In a word: scheduling.
The excitement around containers and image-based deployment has coincided with excitement around systems that allocate machine resources to applications - Mesos, Kubernetes, and friends. While those tools certainly play well with application containers, you can use one without the other.
Those systems are great when you have a lot of computers, a lot of applications, or both. They remove the manual work of allocating machines to applications, and help you squeeze the most out of your compute infrastructure.
Neither of those are big problems for us right now, so we settled on something smaller.
What we built
Even with that cut-down approach, there was a gap between what we wanted to do, and what you get out-of-the-box with Docker. We wanted a way to define the services that should be running on each machine, and how they should be configured. Beyond that, we had to be able to upgrade a running service without dropping any requests.
We were going to need some glue to make this happen.
Step one: service definitions
We wanted to have a central definition of the services we were running. That meant:
- a list of services
- the machines a service should run on
- the image it should boot
- the environment variable config it should be booted with
- and so on
We decided that Chef was the natural place for this to live in our infrastructure4. Changes are infrequent enough that updating data bags and environment config isn't too much of a burden, and we didn't want to introduce even more new infrastructure to hold this state5.
With that info, Chef writes a config file onto each machine, telling it which applications to boot, and how.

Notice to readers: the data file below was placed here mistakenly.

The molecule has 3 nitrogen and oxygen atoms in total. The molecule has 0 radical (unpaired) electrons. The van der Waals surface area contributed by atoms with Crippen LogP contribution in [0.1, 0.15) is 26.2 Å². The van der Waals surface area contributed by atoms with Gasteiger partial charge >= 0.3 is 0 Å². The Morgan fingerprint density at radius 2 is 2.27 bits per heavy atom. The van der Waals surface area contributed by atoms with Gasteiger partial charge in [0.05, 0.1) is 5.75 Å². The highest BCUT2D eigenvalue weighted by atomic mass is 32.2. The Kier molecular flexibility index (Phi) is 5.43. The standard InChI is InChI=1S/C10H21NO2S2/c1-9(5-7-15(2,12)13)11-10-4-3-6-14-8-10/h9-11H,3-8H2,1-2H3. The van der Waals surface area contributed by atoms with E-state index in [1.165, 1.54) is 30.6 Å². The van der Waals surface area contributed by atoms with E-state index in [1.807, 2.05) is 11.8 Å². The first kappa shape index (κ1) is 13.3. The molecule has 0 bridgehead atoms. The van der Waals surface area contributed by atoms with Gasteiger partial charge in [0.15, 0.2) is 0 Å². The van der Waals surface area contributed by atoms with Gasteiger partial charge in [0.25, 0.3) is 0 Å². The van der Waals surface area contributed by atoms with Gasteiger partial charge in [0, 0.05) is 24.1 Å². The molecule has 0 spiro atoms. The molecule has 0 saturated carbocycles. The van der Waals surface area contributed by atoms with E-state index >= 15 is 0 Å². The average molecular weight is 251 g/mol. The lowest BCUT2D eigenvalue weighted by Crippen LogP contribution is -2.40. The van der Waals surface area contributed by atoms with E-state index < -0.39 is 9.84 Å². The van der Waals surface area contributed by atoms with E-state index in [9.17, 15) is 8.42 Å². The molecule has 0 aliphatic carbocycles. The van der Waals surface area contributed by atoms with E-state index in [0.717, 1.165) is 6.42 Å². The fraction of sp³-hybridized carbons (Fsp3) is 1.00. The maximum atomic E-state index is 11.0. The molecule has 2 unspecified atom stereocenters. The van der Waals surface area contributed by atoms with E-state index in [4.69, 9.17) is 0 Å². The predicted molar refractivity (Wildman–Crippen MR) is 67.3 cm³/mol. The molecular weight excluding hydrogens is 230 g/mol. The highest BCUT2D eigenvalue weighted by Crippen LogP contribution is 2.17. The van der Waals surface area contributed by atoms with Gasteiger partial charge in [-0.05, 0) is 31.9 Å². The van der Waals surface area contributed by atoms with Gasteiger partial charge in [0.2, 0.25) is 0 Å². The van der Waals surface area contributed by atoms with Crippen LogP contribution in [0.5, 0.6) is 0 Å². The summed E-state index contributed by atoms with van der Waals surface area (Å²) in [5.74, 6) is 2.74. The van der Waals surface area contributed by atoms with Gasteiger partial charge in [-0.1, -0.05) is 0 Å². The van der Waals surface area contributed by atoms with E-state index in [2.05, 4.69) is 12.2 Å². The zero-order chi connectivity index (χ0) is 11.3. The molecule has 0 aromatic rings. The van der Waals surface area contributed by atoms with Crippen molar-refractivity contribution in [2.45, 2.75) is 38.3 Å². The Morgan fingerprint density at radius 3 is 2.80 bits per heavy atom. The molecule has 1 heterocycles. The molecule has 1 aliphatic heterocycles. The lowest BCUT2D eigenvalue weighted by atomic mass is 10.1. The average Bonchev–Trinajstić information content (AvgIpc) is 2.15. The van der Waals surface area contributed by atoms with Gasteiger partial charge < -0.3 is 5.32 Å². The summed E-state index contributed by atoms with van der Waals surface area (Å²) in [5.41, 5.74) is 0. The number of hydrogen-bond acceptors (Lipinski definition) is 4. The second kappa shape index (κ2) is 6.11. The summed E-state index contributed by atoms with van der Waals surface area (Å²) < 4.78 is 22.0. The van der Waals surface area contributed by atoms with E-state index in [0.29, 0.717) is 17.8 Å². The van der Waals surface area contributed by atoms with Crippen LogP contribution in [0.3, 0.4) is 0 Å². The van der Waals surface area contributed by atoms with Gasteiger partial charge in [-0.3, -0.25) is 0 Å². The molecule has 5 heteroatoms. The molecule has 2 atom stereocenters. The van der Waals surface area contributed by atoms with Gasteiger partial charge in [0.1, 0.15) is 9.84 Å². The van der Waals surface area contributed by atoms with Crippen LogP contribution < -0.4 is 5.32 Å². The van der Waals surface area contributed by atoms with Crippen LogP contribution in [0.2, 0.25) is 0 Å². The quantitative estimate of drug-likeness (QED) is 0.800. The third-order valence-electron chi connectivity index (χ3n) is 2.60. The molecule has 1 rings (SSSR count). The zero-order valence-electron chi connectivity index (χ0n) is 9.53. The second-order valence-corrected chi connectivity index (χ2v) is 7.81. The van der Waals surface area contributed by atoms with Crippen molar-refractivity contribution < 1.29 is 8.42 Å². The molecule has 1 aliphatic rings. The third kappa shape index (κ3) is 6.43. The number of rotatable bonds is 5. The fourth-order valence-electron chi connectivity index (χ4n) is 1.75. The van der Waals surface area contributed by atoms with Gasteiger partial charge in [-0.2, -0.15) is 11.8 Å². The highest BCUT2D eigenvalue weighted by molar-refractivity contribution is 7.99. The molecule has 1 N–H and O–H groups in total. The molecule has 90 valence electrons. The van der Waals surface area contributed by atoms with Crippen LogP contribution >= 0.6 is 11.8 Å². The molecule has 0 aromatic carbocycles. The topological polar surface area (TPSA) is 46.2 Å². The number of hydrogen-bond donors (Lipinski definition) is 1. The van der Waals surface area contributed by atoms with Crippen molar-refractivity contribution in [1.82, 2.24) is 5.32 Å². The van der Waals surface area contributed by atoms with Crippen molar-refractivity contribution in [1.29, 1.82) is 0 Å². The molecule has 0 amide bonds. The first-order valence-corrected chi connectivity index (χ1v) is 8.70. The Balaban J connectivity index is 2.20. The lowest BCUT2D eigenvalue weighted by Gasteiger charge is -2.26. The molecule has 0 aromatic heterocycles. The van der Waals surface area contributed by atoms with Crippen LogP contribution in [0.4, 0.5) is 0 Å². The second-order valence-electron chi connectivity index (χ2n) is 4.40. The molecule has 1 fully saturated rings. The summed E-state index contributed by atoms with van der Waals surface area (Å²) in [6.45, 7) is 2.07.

Step two: using those service definitions
So we have config on each machine for what it should run. Now we need something to take that config and tell the Docker daemon what to do. Enter Conductor.
Conductor is a single-node orchestration tool we wrote to start long-lived and one-off tasks for a service, including interactive tasks such as consoles.
For the most part, its job is simple. When deploying a new version of a service, it takes a service identifier and git revision as arguments:
conductor service upgrade --id gocardless_app_production --revision 279d9035886d4c0427549863c4c2101e4a63e041
It looks up that identifier in the config we templated earlier with Chef, and uses the information there to make API calls to the Docker daemon. Using that information, it spins up new containers with those parameters and the git SHA provided. If all goes well, it spins down any old container processes and exits. If anything goes wrong, it bails out and tells the user what happened.
For services handling inbound traffic (e.g. API requests), there's a little more work to do - we can't drop requests on the floor every time we deploy. To make deploys seamless, Conductor brings up the new containers, and waits for them to respond successfully on a health check endpoint. Once they do, it writes out config for a local nginx instance with the ports that the new containers are bound to, and issues a reload of nginx. Before exiting, it tells the old containers to terminate gracefully.
In addition to long-running and one-off tasks, Conductor supports recurring tasks. If the application supplies a
generate-cron script, Conductor can install those cron jobs on the host machine. The application's
generate-cron script doesn't need to know anything about containers. The script outputs standard crontab format, as if there was no container involved, and Conductor wraps it with the extra command needed to run in a container:
# Example job to clean out expired API tokens
*/30 * * * * /usr/local/bin/conductor run --id gocardless_cron_production --revision 279d9035886d4c0427549863c4c2101e4a63e041 bin/rails runner 'Jobs::CleanUpApiTokens.run'
Step three: triggering Conductor on deploys